1. I grew up with Amy Vanderbilt and Emily Post. As you can imagine, that leaves me aghast at a lot of what is considered “acceptable behavior” these days. Typical old lady, I suppose. If Weiner were elected, it would confirm my darkest fears about the degradation and decline of American values.

  4. Hate to say this, but I’ve changed my way of thinking, too. I didn’t want to know about the horrible things people did in their personal lives, but it really tells you about the kind of people they are.

    And this: “I think she’s a fool for staying with him.” Yes! Why the hell hasn’t Abedin left the Weiner? All she’s doing is saying, “Go ahead. Walk all over me.” How many men would tolerate being cuckholded?

    1. It’s been mentioned that she’s Muslim and thus is obliged to be subservient to her husband. I’d hate to think that’s the case. No woman should be required to stay with a cheating pervert of a husband if she doesn’t want to.

  5. A lot of people are willing to overlook Bill Clinton’s behavior because he did a lot of good things (and even then he is a mixed bag: DOMA? Don’t Ask Don’t Tell?) but there’s a case to be made that his behavior with ML (an employee, technically speaking) led Al Gore to refuse to allow Clinton to advise his staff or campaign for him in an election that Gore narrowly lost. If Clinton had been in good standing and on the campaign trail for Gore, Gore likely would have won. It’s hard to say what might have gone on from there, but I think Clinton’s risky behavior shares some of the blame for the misdeeds, miscalculations and malfeasance of the Bush/Cheney administration.

    1. True, had Gore been elected, we would have been spared the debacle that was Bush/Cheney. But I attribute his loss more to Republican shenanigans in Florida and the Supreme Court than to Clinton’s shenanigans in the White House. We’ve no way of knowing how Clinton’s philandering affected (or didn’t affect) the course of history.

      1. I agree. I can’t help but think, though, that Clinton could have helped Gore achieve a decisive victory that might – might – have kept the Republicans in check. Hindsight is 20-20!

  6. It makes me wonder if somehow this is all become acceptable. What does sending lewd pictures of yourself to someone who isn’t your wife (or even your wife for that matter) really say about you? I think it says you’re a dipshit. And do we want dipshits for leaders? Well, it would appear that we might. Which then raises the question – who is really the dipshit?

    1. That is indeed the question. If a self-professed, repeatedly offending dipshit runs for office and gets elected, I’d have to assume the people who voted for him are dipshits too — and even more irresponsible than the dipshit they elected, since they are willing to impose his dipshittyness on the entire population for a period of years.

  7. I may say that ethics are rules you give to yourself, wether “you” are individual, corporate, profession… morals is more a kind of general rules of a society, that individuals interiorize more or less.
    You may not lie or steal, use violence to get things… As societies may be different so the morals should be different. For some people the bad thing is to be caught, for others the bad thing is to do bad. For some it is bad to be feable, then depends on others, for others it is bad to be too individualist. It depends.

    Dignity is highly associated to morals. In fact it depends on what is your position in regard to others. If you represent somehow other persons, then you should preserve their dignity by preserving yours.
    the old exhibitionist let me totally indifferent. Maybe he has humour, so …
    the sex addiction seem to be usual by politician in USA (even a fresh and naive french politician had been corrupted… I am kidding ). Clinton, Bill, was not only sex addict, he was also a dreamer, a liar. What Clinton, Hillary, accepted conducted her to agree on Irak War II, on strong lies, and to let Bush II be reelected. In fact she accepted her husband to lie, so the american people should have accepted Bush’s men lies.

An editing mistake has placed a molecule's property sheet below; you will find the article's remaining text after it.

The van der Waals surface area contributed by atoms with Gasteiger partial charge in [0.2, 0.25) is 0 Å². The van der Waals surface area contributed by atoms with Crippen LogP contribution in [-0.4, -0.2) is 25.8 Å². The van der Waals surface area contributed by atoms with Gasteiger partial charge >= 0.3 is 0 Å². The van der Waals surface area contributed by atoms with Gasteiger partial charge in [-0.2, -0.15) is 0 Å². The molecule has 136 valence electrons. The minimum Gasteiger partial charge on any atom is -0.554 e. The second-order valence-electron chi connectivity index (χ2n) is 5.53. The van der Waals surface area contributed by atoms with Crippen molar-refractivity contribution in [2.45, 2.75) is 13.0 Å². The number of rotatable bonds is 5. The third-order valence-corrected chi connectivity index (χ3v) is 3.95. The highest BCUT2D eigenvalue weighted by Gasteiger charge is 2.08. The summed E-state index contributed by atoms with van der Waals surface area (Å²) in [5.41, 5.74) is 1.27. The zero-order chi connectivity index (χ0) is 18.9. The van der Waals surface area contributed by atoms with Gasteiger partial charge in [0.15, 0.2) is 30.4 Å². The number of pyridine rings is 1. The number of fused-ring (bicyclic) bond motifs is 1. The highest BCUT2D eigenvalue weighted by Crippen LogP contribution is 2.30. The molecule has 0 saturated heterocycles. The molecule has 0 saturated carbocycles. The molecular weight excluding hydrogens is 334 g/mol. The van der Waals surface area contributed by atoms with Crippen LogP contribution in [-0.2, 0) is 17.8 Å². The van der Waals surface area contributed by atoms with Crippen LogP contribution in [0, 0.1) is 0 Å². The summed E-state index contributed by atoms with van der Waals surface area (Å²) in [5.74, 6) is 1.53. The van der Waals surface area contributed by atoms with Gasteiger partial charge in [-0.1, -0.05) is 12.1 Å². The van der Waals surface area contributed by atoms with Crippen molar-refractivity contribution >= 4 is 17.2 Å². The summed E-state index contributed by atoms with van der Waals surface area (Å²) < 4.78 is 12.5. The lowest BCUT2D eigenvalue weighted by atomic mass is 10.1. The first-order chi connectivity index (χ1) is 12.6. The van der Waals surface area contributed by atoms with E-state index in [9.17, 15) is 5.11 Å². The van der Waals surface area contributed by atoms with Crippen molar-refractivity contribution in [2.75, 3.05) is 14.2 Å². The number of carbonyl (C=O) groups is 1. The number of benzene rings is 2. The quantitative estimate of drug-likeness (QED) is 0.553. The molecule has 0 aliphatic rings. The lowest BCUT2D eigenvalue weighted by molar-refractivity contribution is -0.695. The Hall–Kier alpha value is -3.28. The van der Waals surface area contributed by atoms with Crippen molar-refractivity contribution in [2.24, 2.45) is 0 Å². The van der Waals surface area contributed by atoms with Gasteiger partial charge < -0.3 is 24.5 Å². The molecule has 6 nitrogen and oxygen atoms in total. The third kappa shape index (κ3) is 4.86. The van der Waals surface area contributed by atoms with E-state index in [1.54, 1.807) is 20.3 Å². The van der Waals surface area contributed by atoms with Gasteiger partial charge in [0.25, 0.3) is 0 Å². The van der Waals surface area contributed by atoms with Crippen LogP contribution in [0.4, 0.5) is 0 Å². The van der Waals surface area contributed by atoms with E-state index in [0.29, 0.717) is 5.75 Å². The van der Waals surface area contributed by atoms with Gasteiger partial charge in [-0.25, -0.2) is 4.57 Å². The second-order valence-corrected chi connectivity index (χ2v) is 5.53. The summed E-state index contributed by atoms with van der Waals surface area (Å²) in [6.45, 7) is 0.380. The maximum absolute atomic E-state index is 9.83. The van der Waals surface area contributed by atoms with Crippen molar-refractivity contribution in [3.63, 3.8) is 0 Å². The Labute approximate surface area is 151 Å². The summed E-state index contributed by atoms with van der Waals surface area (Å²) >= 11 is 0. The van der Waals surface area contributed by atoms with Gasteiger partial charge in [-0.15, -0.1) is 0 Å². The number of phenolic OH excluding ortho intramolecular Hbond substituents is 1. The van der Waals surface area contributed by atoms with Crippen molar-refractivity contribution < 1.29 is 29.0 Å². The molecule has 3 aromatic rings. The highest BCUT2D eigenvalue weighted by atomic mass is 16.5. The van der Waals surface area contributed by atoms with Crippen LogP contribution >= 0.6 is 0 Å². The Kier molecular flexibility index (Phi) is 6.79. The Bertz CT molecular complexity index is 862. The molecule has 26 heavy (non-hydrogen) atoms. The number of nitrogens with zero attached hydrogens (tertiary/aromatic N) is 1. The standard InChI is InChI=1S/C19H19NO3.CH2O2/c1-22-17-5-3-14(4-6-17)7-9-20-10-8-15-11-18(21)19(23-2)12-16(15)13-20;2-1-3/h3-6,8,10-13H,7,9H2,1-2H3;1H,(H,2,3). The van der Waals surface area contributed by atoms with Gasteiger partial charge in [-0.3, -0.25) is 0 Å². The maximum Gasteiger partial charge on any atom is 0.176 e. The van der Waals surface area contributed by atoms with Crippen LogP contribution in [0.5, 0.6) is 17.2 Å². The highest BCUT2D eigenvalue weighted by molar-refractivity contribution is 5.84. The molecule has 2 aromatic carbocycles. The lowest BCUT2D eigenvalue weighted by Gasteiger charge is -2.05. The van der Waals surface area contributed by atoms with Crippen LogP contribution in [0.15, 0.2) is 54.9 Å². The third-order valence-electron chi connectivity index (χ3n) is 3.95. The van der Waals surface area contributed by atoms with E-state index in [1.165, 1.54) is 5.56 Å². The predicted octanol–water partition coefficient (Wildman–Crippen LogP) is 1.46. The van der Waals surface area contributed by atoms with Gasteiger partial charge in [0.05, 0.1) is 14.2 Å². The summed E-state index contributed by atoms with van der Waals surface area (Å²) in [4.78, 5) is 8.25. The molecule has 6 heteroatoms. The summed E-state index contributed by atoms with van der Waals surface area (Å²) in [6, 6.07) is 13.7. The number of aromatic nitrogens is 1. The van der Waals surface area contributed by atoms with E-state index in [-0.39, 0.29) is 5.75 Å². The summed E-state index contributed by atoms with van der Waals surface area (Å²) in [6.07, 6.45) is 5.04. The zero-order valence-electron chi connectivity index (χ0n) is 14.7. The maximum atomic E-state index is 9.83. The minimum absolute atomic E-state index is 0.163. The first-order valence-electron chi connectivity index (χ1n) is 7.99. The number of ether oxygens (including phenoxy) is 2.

As I see them politician could be described by “The Good, the Bad and the Ugly”. Where the good or the bad are just a question of color wich are mixed in a living mud, or will led us into lethal purity.

    I hope that my english writing did not betray my goodwill.

    1. I agree that different societies have different standards for acceptable behavior. What upsets me is that the standards in this country seem to be falling lower and lower.

      As for Clinton and others (almost always men) being sex addicts, I don’t believe there is such a thing as “sex addiction.” I think there are people who lack self-control and self-respect and/or think they are somehow entitled to do whatever they want.

      1. They are medicals for sex addiction, though. As far as I am concerned, addiction to sex is very linked to power. Freud spoke about the “phallus”, power seen as a masculin sex organ.
        Of course I agree wiht you, the problem is not the way they live or as you better say , behave, but the way it have no consequences where normal citizen would broken in pieces.
        But I do not think that things are worse now than they were “before”, I tend to think it is because we know them. It is more frank, obvious. But maybe this is a worse.

  8. Well said! There’s not much to add after reading the other comments. It’s so sad that in our society today..”shame” seems not to exist…any act that enters a persons head is acceptable…we are indeed in a moral decline and I am not looking forward to what this country will become.

  9. (Been out of pocket and trying to catch up) The perfect post. Please people – I don’t want to know. (and I think you are right about Huma’s ambitions – this is his 2nd time. Have some dignity and leave….oh, standing near power and it’s such a drug…)
    “one’s private life is relevant in that it demonstrates how one thinks, behaves, and conducts oneself. It demonstrates one’s trustworthiness and sense of responsibility and self-respect — or lack thereof. It shows how a person behaves when he or she thinks the world isn’t watching” Well said.
    “quite clearly their personal values. And an individual’s personal values don’t suddenly change when they report to work. Those values continue to influence every act, every decision. You can’t be a lying, narcissistic fool in private and an honest, trustworthy person in public. ”
    So true. Excellent post

... and that's my two cents